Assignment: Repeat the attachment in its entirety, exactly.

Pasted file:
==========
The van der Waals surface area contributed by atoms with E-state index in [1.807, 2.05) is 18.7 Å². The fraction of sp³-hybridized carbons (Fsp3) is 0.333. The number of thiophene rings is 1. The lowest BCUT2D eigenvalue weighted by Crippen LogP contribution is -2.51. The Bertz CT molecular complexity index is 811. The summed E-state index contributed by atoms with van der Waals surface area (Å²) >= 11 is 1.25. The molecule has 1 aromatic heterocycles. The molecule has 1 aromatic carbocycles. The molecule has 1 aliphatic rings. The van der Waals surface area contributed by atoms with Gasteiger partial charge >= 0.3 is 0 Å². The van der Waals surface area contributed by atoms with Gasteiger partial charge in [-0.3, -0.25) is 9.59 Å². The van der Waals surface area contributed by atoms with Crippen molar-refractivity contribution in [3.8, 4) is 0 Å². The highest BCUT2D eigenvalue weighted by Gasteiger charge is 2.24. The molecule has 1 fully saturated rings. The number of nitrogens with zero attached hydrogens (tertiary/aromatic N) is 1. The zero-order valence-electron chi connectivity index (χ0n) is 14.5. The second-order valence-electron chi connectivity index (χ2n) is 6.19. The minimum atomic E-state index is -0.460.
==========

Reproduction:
The van der Waals surface area contributed by atoms with E-state index in [1.807, 2.05) is 18.7 Å². The fraction of sp³-hybridized carbons (Fsp3) is 0.333. The number of thiophene rings is 1. The lowest BCUT2D eigenvalue weighted by Crippen LogP contribution is -2.51. The Bertz CT molecular complexity index is 811. The summed E-state index contributed by atoms with van der Waals surface area (Å²) >= 11 is 1.25. The molecule has 1 aromatic heterocycles. The molecule has 1 aromatic carbocycles. The molecule has 1 aliphatic rings. The van der Waals surface area contributed by atoms with Gasteiger partial charge >= 0.3 is 0 Å². The van der Waals surface area contributed by atoms with Gasteiger partial charge in [-0.3, -0.25) is 9.59 Å². The van der Waals surface area contributed by atoms with Crippen molar-refractivity contribution in [3.8, 4) is 0 Å². The highest BCUT2D eigenvalue weighted by Gasteiger charge is 2.24. The molecule has 1 fully saturated rings. The number of nitrogens with zero attached hydrogens (tertiary/aromatic N) is 1. The zero-order valence-electron chi connectivity index (χ0n) is 14.5. The second-order valence-electron chi connectivity index (χ2n) is 6.19. The minimum atomic E-state index is -0.460.